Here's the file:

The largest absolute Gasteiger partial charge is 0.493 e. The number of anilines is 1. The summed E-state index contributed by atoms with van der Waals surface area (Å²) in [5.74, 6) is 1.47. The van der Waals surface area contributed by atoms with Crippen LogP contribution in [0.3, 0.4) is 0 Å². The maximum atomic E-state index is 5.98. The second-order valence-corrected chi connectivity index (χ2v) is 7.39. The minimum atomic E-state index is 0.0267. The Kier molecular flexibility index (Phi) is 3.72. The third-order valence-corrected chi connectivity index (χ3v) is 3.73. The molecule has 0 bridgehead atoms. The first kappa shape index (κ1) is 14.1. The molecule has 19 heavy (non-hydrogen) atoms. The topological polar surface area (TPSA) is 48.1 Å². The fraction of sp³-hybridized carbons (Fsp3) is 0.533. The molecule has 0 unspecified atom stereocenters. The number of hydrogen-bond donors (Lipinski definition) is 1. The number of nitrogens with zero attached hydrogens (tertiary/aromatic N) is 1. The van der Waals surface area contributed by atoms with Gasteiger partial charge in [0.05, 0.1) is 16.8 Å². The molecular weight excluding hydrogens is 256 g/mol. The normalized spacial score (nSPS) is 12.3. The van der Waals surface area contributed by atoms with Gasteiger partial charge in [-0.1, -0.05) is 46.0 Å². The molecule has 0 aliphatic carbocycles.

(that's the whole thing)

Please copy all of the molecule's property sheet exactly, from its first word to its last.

The largest absolute Gasteiger partial charge is 0.493 e. The number of anilines is 1. The summed E-state index contributed by atoms with van der Waals surface area (Å²) in [5.74, 6) is 1.47. The van der Waals surface area contributed by atoms with Crippen LogP contribution in [0.3, 0.4) is 0 Å². The maximum atomic E-state index is 5.98. The second-order valence-corrected chi connectivity index (χ2v) is 7.39. The minimum atomic E-state index is 0.0267. The Kier molecular flexibility index (Phi) is 3.72. The third-order valence-corrected chi connectivity index (χ3v) is 3.73. The molecule has 0 bridgehead atoms. The first kappa shape index (κ1) is 14.1. The molecule has 19 heavy (non-hydrogen) atoms. The topological polar surface area (TPSA) is 48.1 Å². The fraction of sp³-hybridized carbons (Fsp3) is 0.533. The molecule has 0 unspecified atom stereocenters. The number of hydrogen-bond donors (Lipinski definition) is 1. The number of nitrogens with zero attached hydrogens (tertiary/aromatic N) is 1. The van der Waals surface area contributed by atoms with Gasteiger partial charge in [0.05, 0.1) is 16.8 Å². The molecular weight excluding hydrogens is 256 g/mol. The normalized spacial score (nSPS) is 12.3. The van der Waals surface area contributed by atoms with Gasteiger partial charge in [-0.1, -0.05) is 46.0 Å². The molecule has 0 aliphatic carbocycles.